Let me be direct: in some ways, I am the antithesis of what one might picture as a student who contributes to campus diversity. I am white, middle-class, and heterosexual; I have no physical handicaps or mental challenges apart from a tendency towards sarcasm. But when I receive college brochures picturing smiling, clean-cut teens dressed in the latest from Abercrombie & Fitch and lounging on a blanket in the sun, I think, those people are not like me.
Simply put, I am a Goth. I wear black, lots of it. I have piercings and ear gauges and tattoos. My hair, naturally the same sandy blonde that the rest of my family shares, is dyed jet, sometimes highlighted in streaks of purple or scarlet. I rarely smile, and I don’t do sun. If I were inserted into those brochure photographs of typical college students, I would look like a vampire stalking her wholesome prey.
Again, I am imagining my reading audience, and I can almost see my readers’ eyes roll. So you’re a little weird, kid. How does that contribute to campus diversity? Well, I think I contribute plenty. Diversity goes beyond the physical; race or ethnicity might be the first things one thinks of, but really, it is a question of what makes someone the person that he or she is. Diversity might be considered in terms of economic or geographical background, life experiences, religion, sexual orientation, and even personal interests and general outlook. In this respect, my Goth identity contributes a perspective that is far different from the mainstream. Being Goth isn’t just about physical appearance; it’s a way of life that, like any other, includes not only individual tastes in music, literature, and popular culture, but also particular beliefs about philosophy, spirituality, and a range of other human issues.
To give just one specific example, I am planning to major in Environmental Studies, and while it might seem odd to picture a ghoulishly-dressed girl who adores the natural world, it was my Goth outlook that led me to this academic interest. I read voraciously, and am drawn to subject matter that is somewhat dark; the more I read about humanity’s impact on the planet and the near-apocalyptic dangers posed by global climate change, pollution, overpopulation, the manipulation of the food supply and other environmental threats, the more interested I became, and the more determined that I should become involved. I, along with other members of my school’s Environmental Club, started a campus recycling program, and lobbied our superintendent to install in all classrooms power strips that are used to easily shut down equipment such as printers and computers at the end of the day, thereby conserving energy and generating significant savings for our school. I was drawn to this dark subject matter of environmental crisis, not to wallow in it or savor the Schadenfreude, but to change it and make the world a better place.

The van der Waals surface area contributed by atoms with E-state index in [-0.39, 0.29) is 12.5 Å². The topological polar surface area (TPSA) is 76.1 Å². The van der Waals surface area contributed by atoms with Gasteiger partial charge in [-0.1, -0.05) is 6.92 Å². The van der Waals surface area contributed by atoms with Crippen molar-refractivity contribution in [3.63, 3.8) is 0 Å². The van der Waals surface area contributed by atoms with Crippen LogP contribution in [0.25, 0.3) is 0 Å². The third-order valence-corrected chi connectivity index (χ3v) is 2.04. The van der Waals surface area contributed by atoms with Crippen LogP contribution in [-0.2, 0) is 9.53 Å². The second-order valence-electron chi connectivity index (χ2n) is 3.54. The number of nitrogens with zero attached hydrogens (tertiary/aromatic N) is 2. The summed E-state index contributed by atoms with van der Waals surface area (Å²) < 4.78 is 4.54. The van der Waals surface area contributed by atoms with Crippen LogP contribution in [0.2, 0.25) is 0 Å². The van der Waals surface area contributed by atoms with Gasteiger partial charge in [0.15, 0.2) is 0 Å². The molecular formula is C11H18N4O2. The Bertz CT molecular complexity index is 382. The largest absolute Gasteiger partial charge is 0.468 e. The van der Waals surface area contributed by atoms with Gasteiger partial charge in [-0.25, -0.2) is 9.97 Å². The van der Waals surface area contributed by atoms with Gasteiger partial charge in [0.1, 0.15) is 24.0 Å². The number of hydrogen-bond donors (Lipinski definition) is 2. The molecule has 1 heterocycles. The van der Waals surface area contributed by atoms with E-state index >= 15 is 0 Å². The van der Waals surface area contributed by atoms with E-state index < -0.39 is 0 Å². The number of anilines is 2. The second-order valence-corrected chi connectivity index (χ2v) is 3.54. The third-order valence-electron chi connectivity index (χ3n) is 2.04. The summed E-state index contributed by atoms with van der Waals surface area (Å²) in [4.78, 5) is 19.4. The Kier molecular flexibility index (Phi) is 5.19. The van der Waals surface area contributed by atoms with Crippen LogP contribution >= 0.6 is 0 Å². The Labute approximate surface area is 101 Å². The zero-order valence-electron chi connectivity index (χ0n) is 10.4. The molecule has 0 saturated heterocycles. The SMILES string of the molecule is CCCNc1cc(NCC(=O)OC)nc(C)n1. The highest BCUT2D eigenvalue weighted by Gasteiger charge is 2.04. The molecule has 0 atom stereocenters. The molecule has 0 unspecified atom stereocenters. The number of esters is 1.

I know Goths look a little funny, as we wear our ebony trenchcoats in seventy-degree weather. I know we seem a little odd as we gather in shady nooks to discuss the latest episode of True Blood. I know professors may sigh as we swell the enrollments of poetry and art classes. Yes, we’re different. And we—I—have a lot to contribute.
1. Diversity Isn't Just About Race
The prompt for option #5 explicitly states that you should define diversity in broad terms. It isn't just about skin color. Colleges want to enroll students who have a diverse range of interests, beliefs and experiences. Many college applicants quickly shy away from this option because they don't think they bring diversity to a campus. Not true. Even a white male from the suburbs has values and life experiences that are uniquely his own.
2. Understand Why Colleges Want "Diversity"
Option #5 is designed to give you an opportunity to explain what interesting qualities you'll bring to the campus community. There are check boxes on the application that address your race, so that isn't the point here. Most colleges believe that the best learning environment includes students who bring new ideas, new perspectives, new passions and new talents to the school. A bunch of like-minded clones have very little to teach each other, and they will grow little from their interactions. As you think about this question, ask yourself, "What will I add to the campus? Why will the college be a better place when I'm in attendance?"
3. Be Careful Describing Third-World Encounters
College admissions counselors sometimes call it "that Haiti essay" -- an essay about a visit to a third-world country. Invariably, the writer discusses shocking encounters with poverty, a new awareness of the privileges he or she has, and greater sensitivity to the inequality and diversity of the planet. This type of essay can too easily become generic and predictable. This doesn't mean you can't write about a Habitat for Humanity trip to a third-world country, but you want to be careful to avoid clichés. Also, make sure your statements reflect well upon you. A claim like "I never knew so many people lived with so little" can make you sound naive.